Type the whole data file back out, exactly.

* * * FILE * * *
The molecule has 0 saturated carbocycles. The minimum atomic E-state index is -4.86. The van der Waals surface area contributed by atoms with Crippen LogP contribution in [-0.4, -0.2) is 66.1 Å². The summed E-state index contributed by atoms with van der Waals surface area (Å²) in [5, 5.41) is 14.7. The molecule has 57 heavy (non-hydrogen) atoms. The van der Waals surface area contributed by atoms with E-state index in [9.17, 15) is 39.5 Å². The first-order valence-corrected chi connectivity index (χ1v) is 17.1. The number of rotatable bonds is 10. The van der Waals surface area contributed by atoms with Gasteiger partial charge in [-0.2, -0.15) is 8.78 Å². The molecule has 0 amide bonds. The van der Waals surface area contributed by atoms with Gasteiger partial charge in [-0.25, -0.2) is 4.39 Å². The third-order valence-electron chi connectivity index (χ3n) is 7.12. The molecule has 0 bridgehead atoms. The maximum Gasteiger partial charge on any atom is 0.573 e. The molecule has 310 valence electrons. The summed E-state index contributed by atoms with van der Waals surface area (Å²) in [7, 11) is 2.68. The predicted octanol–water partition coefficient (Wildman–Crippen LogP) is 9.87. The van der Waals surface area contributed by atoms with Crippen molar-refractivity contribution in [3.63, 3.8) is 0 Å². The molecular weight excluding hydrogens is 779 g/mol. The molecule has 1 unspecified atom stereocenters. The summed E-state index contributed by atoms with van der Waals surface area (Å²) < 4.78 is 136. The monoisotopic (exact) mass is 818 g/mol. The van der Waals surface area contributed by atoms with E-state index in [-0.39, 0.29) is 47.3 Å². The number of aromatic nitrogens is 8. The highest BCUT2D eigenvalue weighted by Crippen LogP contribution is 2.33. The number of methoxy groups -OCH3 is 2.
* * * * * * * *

The molecule has 0 saturated carbocycles. The minimum atomic E-state index is -4.86. The van der Waals surface area contributed by atoms with Crippen LogP contribution in [-0.4, -0.2) is 66.1 Å². The summed E-state index contributed by atoms with van der Waals surface area (Å²) in [5, 5.41) is 14.7. The molecule has 57 heavy (non-hydrogen) atoms. The van der Waals surface area contributed by atoms with E-state index in [9.17, 15) is 39.5 Å². The first-order valence-corrected chi connectivity index (χ1v) is 17.1. The number of rotatable bonds is 10. The van der Waals surface area contributed by atoms with Gasteiger partial charge in [-0.2, -0.15) is 8.78 Å². The molecule has 0 amide bonds. The van der Waals surface area contributed by atoms with Gasteiger partial charge in [-0.25, -0.2) is 4.39 Å². The third-order valence-electron chi connectivity index (χ3n) is 7.12. The molecule has 0 bridgehead atoms. The maximum Gasteiger partial charge on any atom is 0.573 e. The molecule has 310 valence electrons. The summed E-state index contributed by atoms with van der Waals surface area (Å²) in [7, 11) is 2.68. The predicted octanol–water partition coefficient (Wildman–Crippen LogP) is 9.87. The van der Waals surface area contributed by atoms with Crippen molar-refractivity contribution in [3.63, 3.8) is 0 Å². The molecular weight excluding hydrogens is 779 g/mol. The molecule has 1 unspecified atom stereocenters. The summed E-state index contributed by atoms with van der Waals surface area (Å²) < 4.78 is 136. The monoisotopic (exact) mass is 818 g/mol. The van der Waals surface area contributed by atoms with E-state index in [-0.39, 0.29) is 47.3 Å². The number of aromatic nitrogens is 8. The highest BCUT2D eigenvalue weighted by Crippen LogP contribution is 2.33. The number of methoxy groups -OCH3 is 2.